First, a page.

- Paperback: 200 pages
- Publisher: Stenhouse Publishers (November 6, 2006)
- Language: English
- ISBN-10: 1571104259
- ISBN-13: 978-1571104250
- Product Dimensions: 6 x 0.5 x 9 inches
- Shipping Weight: 12 ounces (View shipping rates and policies)
- Average Customer Review: 24 customer reviews
- Amazon Best Sellers Rank: #219,620 in Books (See Top 100 in Books)
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Boy Writers: Reclaiming Their Voices
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About the Author
Ralph Fletcher has always been a special person for children's literature. He is the author of picture books, nonfiction, and novels for young readers. How to Write Your Life Story is the fifth book in Mr. Fletcher's series of instructional writing books, which includes A Writer's Notebook, Live Writing, How Writers Work, and Poetry Matters. Mr. Fletcher lives with his family in New Hampshire.
Top customer reviews
First, it's a pleasure to read. Short, pithy chapters with hands on advice and wonderful samples written by boys.
Second, it provides some very meaningful insights on the problem. I have learned so much about my son from reading this book, even beyond writing! The chapter on boy conversation was priceless!
I highly recommend this book for anyone who cares about helping a boy find his writing voice and enjoying it.
Fletcher's books for kids on writing are also quite excellent. I have read them all with my son and whenever he is stumped on something, I have him read the appropriate chapter in one of the books. Also highly recommend these!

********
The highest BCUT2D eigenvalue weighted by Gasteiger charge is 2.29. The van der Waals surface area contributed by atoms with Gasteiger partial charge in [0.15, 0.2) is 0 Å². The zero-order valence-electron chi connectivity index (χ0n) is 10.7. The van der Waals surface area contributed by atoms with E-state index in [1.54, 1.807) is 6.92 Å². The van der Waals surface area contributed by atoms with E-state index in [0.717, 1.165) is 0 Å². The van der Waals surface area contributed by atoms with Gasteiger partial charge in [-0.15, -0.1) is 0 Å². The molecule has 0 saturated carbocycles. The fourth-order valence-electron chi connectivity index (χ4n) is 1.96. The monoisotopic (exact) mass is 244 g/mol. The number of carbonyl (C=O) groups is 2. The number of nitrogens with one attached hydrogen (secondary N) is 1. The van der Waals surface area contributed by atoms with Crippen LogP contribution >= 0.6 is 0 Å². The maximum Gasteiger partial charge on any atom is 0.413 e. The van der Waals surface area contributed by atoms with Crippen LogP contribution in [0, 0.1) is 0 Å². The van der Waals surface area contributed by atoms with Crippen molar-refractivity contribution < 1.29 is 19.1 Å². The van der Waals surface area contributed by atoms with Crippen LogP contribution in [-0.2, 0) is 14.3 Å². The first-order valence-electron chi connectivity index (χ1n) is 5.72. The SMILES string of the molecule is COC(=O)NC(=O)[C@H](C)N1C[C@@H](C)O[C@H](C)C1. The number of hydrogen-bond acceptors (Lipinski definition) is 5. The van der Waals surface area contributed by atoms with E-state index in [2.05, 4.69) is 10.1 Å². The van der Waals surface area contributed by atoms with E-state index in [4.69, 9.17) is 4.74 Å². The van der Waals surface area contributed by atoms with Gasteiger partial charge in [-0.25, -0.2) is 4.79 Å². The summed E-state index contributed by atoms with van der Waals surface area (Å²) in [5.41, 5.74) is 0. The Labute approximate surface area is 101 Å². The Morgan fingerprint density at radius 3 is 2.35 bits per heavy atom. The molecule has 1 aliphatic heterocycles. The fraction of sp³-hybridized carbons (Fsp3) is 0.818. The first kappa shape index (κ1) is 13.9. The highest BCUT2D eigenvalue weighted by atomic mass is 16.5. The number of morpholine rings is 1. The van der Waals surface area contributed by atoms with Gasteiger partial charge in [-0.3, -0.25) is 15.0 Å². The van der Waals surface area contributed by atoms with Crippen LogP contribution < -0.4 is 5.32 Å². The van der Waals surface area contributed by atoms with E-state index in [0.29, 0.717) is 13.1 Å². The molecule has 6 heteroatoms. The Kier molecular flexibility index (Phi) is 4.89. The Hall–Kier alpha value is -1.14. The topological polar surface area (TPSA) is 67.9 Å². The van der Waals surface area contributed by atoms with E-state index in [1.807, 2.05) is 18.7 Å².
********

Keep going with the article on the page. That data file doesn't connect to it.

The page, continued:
I had the opportunity to read this book during the course of this first semester. Ralph Fletcher's insight on the minds of the boy writer, and how their voices are ignored in the classroom has made me rethink my teaching strategies. It has also given me a new perspective on writing instruction, particularly writing instruction for boys. The idea that we might be stifling great writers in our own classrooms is startling. I would recommend this book to any teacher, parents, and administrator interested in engaging students in any classroom. It is an incredibly easy read with lots of ready to apply strategies that any teacher can begin using. It will change the way you view your boy writers and writing instruction in your classroom.
Teachers with questions like these would do well to read a book like BOY WRITERS. Ralph Fletcher examines genres that boys like (humor, non-fiction, parody, for instance) and genres they don't (personal narrative and other pieces requiring reflection, for instance). Fletcher also provides tips on what to do should the boys push the envelope a bit in their writing (and they will).
If you feel that there's not much difference between the boys' and the girls' work in your class, then you may not need to read this unless you're interested in gender research as it applies to education. If, on the other hand, you are often baffled by the XY chromosomed ones, by all means buy this book. It may not only be an eye opener, it may be a possibility opener for the boys in your classroom. They'll thank you for it (well, not to your face, but you get the idea...).